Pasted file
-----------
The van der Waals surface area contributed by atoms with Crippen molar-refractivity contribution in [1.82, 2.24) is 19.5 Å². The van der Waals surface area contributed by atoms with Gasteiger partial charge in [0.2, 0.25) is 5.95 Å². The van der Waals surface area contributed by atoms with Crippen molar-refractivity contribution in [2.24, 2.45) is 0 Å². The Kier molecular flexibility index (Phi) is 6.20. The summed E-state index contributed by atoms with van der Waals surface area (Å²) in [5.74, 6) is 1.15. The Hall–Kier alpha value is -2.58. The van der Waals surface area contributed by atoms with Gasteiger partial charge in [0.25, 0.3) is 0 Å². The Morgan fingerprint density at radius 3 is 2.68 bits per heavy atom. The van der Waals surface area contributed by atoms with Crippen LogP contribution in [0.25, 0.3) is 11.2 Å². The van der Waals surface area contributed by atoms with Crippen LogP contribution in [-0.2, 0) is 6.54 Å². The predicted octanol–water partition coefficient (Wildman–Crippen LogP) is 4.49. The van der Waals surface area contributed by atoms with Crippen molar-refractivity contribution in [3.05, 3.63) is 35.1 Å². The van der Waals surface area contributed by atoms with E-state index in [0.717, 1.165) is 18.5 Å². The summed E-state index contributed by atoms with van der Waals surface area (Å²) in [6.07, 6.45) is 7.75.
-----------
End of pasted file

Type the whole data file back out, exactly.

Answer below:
The van der Waals surface area contributed by atoms with Crippen molar-refractivity contribution in [1.82, 2.24) is 19.5 Å². The van der Waals surface area contributed by atoms with Gasteiger partial charge in [0.2, 0.25) is 5.95 Å². The van der Waals surface area contributed by atoms with Crippen molar-refractivity contribution in [2.24, 2.45) is 0 Å². The Kier molecular flexibility index (Phi) is 6.20. The summed E-state index contributed by atoms with van der Waals surface area (Å²) in [5.74, 6) is 1.15. The Hall–Kier alpha value is -2.58. The van der Waals surface area contributed by atoms with Gasteiger partial charge in [0.25, 0.3) is 0 Å². The Morgan fingerprint density at radius 3 is 2.68 bits per heavy atom. The van der Waals surface area contributed by atoms with Crippen LogP contribution in [0.25, 0.3) is 11.2 Å². The van der Waals surface area contributed by atoms with Crippen LogP contribution in [-0.2, 0) is 6.54 Å². The predicted octanol–water partition coefficient (Wildman–Crippen LogP) is 4.49. The van der Waals surface area contributed by atoms with Crippen molar-refractivity contribution in [3.05, 3.63) is 35.1 Å². The van der Waals surface area contributed by atoms with E-state index in [0.717, 1.165) is 18.5 Å². The summed E-state index contributed by atoms with van der Waals surface area (Å²) in [6.07, 6.45) is 7.75.